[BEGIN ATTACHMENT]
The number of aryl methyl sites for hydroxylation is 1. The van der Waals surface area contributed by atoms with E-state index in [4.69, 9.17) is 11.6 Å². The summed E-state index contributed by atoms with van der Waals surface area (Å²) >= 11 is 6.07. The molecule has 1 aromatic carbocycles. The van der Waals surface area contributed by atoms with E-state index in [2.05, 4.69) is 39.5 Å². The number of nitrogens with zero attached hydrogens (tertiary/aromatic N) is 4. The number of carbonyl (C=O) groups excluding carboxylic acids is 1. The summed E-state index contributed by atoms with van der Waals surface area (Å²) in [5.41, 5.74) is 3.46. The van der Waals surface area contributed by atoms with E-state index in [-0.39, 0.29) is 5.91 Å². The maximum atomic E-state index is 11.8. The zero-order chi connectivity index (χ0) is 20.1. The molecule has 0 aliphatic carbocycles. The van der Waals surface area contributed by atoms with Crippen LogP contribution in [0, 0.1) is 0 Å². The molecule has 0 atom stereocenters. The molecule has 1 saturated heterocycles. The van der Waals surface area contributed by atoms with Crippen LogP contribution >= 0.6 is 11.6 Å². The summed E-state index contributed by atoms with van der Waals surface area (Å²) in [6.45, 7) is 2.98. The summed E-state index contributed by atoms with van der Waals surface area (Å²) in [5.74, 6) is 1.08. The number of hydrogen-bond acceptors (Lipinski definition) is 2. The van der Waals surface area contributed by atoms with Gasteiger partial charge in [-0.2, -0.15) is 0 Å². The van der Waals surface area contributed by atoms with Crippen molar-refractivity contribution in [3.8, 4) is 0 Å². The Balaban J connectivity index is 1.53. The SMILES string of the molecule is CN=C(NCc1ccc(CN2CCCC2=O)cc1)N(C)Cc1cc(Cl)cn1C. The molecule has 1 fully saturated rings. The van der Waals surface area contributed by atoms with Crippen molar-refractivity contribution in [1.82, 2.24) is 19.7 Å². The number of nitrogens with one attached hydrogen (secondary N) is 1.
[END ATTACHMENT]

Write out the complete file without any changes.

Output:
The number of aryl methyl sites for hydroxylation is 1. The van der Waals surface area contributed by atoms with E-state index in [4.69, 9.17) is 11.6 Å². The summed E-state index contributed by atoms with van der Waals surface area (Å²) >= 11 is 6.07. The molecule has 1 aromatic carbocycles. The van der Waals surface area contributed by atoms with E-state index in [2.05, 4.69) is 39.5 Å². The number of nitrogens with zero attached hydrogens (tertiary/aromatic N) is 4. The number of carbonyl (C=O) groups excluding carboxylic acids is 1. The summed E-state index contributed by atoms with van der Waals surface area (Å²) in [5.41, 5.74) is 3.46. The van der Waals surface area contributed by atoms with E-state index in [-0.39, 0.29) is 5.91 Å². The maximum atomic E-state index is 11.8. The zero-order chi connectivity index (χ0) is 20.1. The molecule has 0 aliphatic carbocycles. The van der Waals surface area contributed by atoms with Crippen LogP contribution in [0, 0.1) is 0 Å². The molecule has 0 atom stereocenters. The molecule has 1 saturated heterocycles. The van der Waals surface area contributed by atoms with Crippen LogP contribution >= 0.6 is 11.6 Å². The summed E-state index contributed by atoms with van der Waals surface area (Å²) in [6.45, 7) is 2.98. The summed E-state index contributed by atoms with van der Waals surface area (Å²) in [5.74, 6) is 1.08. The number of hydrogen-bond acceptors (Lipinski definition) is 2. The van der Waals surface area contributed by atoms with Gasteiger partial charge in [-0.2, -0.15) is 0 Å². The van der Waals surface area contributed by atoms with Crippen molar-refractivity contribution in [3.8, 4) is 0 Å². The Balaban J connectivity index is 1.53. The SMILES string of the molecule is CN=C(NCc1ccc(CN2CCCC2=O)cc1)N(C)Cc1cc(Cl)cn1C. The molecule has 1 fully saturated rings. The van der Waals surface area contributed by atoms with Crippen molar-refractivity contribution in [1.82, 2.24) is 19.7 Å². The number of nitrogens with one attached hydrogen (secondary N) is 1.